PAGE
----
The fate of hundreds, possibly thousands, of final-year students at private universities across Ghana hangs in the balance because they may not graduate, after the National Accreditation Board revealed that they were admitted without the requisite qualifications. The board suggested that some private universities have lowered entry requirements to bolster their numbers.
Students who have already graduated could have their degrees and certificates withdrawn.
The National Accreditation Board, or NAB - the body that regulates tertiary education -undertook an audit of admissions procedures in private universities. It has also directed that students who were admitted to private universities without the required grades will have to re-sit those examinations before they can graduate.
The moves are in line with NAB's desire to maintain quality standards, which the board says is its responsibility.
Many of the affected students are angry. "I am in level 400 now and it was not my fault that the university offered me admission based on the grades I presented. Why should I be made to pay for that now?" said one of the students, who preferred to remain anonymous.
"What happens to those who have already graduated and yet did not have the kind of grades that NAB is talking about? What would they say about those who did not have those grades and yet performed better than those who came in with the so-called grades?" he queried.
But NAB remains resolute, claiming that it only wants to ensure standards in education are not lowered.
"This directive seems to have come too late," said Paul Mensah, whose son is at one of Accra's private universities. "My ward was admitted with an aggregate of 23, and that is well within the level of passes required to enter a university in the country. And therefore what l don't understand is the provision that it must be with mathematics and English language."
But Beatrice Obro, Deputy Director in charge of tertiary education at the Ministry of Education, told University World News: "It is stipulated that students who get admission into any university in the country must obtain aggregate grades not below 26, and this must include English language and mathematics with grades not below D7 in both subjects, which is an ordinary pass."
NAB said some private universities seem to have lowered their entry requirements in order to attract more students. "We found this out when we did a post-accreditation audit, which revealed that a number of students in private universities did not have the requisite qualifications," said Richard Adjei, Administrative Manager of NAB.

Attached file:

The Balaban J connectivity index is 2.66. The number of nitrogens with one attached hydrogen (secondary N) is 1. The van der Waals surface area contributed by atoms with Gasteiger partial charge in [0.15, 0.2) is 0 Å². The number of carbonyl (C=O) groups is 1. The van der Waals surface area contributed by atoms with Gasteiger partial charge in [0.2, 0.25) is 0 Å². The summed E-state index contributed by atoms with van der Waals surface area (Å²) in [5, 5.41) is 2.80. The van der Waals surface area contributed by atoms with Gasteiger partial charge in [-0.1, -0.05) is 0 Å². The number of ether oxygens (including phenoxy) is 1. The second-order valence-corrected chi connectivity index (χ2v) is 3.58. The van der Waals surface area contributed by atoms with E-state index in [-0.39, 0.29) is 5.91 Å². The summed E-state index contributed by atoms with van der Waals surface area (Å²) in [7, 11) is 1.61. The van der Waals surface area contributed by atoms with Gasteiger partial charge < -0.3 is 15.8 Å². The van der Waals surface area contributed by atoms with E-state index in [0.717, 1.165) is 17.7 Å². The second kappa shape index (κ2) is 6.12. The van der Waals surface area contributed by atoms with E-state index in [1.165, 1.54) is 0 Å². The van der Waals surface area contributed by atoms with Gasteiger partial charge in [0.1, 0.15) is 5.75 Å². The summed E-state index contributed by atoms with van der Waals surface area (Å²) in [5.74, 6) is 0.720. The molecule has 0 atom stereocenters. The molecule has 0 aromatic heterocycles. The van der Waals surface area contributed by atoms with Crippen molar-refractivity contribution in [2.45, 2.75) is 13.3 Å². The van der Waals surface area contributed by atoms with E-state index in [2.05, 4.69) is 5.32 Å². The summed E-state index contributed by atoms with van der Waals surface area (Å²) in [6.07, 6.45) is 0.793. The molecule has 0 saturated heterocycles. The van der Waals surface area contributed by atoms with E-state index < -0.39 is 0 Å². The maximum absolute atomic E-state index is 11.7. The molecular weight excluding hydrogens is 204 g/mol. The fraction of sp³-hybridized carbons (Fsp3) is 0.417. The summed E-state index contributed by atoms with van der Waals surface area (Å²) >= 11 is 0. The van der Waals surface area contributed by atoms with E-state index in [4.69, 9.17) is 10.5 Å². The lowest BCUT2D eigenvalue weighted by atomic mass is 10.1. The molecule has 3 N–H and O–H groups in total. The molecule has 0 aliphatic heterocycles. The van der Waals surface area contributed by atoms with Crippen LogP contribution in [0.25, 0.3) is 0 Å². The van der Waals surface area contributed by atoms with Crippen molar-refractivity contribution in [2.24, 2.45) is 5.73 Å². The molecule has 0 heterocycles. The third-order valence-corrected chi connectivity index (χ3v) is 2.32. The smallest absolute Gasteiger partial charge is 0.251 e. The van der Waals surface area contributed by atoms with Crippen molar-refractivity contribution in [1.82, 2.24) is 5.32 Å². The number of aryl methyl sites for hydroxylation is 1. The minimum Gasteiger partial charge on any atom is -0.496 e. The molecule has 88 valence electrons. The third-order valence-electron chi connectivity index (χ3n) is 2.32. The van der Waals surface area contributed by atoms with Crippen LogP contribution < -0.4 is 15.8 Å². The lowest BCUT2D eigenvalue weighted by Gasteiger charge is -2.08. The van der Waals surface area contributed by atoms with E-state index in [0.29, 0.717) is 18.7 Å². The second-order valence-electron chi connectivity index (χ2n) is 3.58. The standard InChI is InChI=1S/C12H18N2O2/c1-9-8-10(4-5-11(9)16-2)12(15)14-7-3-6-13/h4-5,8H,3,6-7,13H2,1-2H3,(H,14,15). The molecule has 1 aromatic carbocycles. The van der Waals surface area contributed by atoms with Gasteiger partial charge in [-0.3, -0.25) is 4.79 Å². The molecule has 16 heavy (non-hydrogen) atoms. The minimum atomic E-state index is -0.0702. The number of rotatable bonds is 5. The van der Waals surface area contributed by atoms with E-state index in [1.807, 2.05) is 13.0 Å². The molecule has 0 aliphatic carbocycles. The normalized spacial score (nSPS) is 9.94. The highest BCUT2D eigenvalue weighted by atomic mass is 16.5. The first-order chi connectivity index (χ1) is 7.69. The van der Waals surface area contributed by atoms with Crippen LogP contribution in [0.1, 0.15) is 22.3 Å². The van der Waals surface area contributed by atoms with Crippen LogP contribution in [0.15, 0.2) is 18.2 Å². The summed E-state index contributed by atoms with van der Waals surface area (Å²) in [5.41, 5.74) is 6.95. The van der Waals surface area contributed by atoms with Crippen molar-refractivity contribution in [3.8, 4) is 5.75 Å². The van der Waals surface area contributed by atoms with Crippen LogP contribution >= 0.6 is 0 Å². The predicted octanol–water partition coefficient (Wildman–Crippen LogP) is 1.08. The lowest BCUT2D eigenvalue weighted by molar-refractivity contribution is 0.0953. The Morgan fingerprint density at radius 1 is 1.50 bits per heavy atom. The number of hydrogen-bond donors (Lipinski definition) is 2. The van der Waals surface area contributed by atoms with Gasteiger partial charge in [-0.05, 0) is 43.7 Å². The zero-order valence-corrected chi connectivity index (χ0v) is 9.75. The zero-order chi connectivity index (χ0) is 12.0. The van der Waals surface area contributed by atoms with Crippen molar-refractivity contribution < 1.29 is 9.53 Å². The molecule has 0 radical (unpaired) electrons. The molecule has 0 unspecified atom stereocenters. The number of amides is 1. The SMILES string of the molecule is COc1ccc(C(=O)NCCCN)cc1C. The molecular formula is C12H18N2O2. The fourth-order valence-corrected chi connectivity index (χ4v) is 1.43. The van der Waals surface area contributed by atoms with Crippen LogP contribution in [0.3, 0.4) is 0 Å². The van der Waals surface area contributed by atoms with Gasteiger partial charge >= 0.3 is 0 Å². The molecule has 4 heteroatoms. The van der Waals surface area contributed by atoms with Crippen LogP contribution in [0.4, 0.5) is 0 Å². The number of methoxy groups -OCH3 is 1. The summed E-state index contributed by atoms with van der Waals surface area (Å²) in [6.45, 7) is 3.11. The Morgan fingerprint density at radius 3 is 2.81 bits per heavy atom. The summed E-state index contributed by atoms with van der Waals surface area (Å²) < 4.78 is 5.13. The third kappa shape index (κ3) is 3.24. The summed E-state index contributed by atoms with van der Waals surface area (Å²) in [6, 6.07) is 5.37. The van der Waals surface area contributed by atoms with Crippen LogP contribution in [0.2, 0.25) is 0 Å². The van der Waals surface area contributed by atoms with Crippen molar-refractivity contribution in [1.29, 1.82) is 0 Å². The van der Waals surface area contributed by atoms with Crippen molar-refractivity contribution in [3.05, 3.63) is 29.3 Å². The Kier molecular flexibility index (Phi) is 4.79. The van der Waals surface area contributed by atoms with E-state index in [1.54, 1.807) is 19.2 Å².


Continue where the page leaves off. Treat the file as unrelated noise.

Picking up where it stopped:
Adjei would not mention the names of the institutions involved. But he said about 26 had so far been found to have flouted the admission regulations. There are about 49 private universities spread across Ghana.
Professor Kaku Sagary Nokoe, Vice-chancellor of one of the private universities, Wisconsin University College of Ghana, conceded that "some of the schools might have admitted students behind the scenes".
Nokoe emphasised that all private universities are supposed to be affiliated to public universities, which are responsible for mentoring private institutions.
"For this to go on without notice is therefore worrying because it is the responsibility of the mentoring universities to ensure that standards are kept [up]," Nokoe said.
According to Mensah: "It is not like the children failed their examinations. What they are saying is that most of the people involved might have been admitted based on their excellent performance but simply had grades below D in mathematics in the West Africa Senior School Certificate of Education; and one wonders if they should be penalised for this."
But the ministry's Obro said: "We cannot overlook the standards we have set for ourselves, because the requirements were put in place to ensure that anyone who is entering university is qualified to undertake the chosen course of study."
Some affected students seem dissatisfied with the claims that NAB is simply trying to ensure that standards are maintained, and say the private universities have been singled out unfairly.
They claimed to know of fee-paying students in public universities who were admitted without the requisite grades but because they were within the cut-off points for admission, and said there were also students from neighbouring countries enrolled who did not meet the stringent requirements being forced on private universities.
Mensah agreed, and suggested that NAB also investigate public universities. "We cannot just assume that things are okay in public universities. If the net is cast wider, it might reveal that they have also admitted students who did not meet the standards being talked about now."
Officials of some public universities were contacted to comment, but they refused.
One official of the University of Ghana in Accra told University World News: "It is easy for these students to make these allegations now. But they all know they are not in any public university because they did not make the grades.
"Admission is very transparent, and no student at any public university would get in with low grades. It simply would not happen."
In order to resolve the problem, NAB's Richard Adjei said, the board is insisting that more supervision be put in place by mentoring universities, especially during the admissions process. Public universities would also now be expected to scrutinise examinations.
Whether or not these new moves by NAB will be able to curb the problem detected in private universities remains to be seen, because some of them depend on the numbers of students they admit to be able to run properly.
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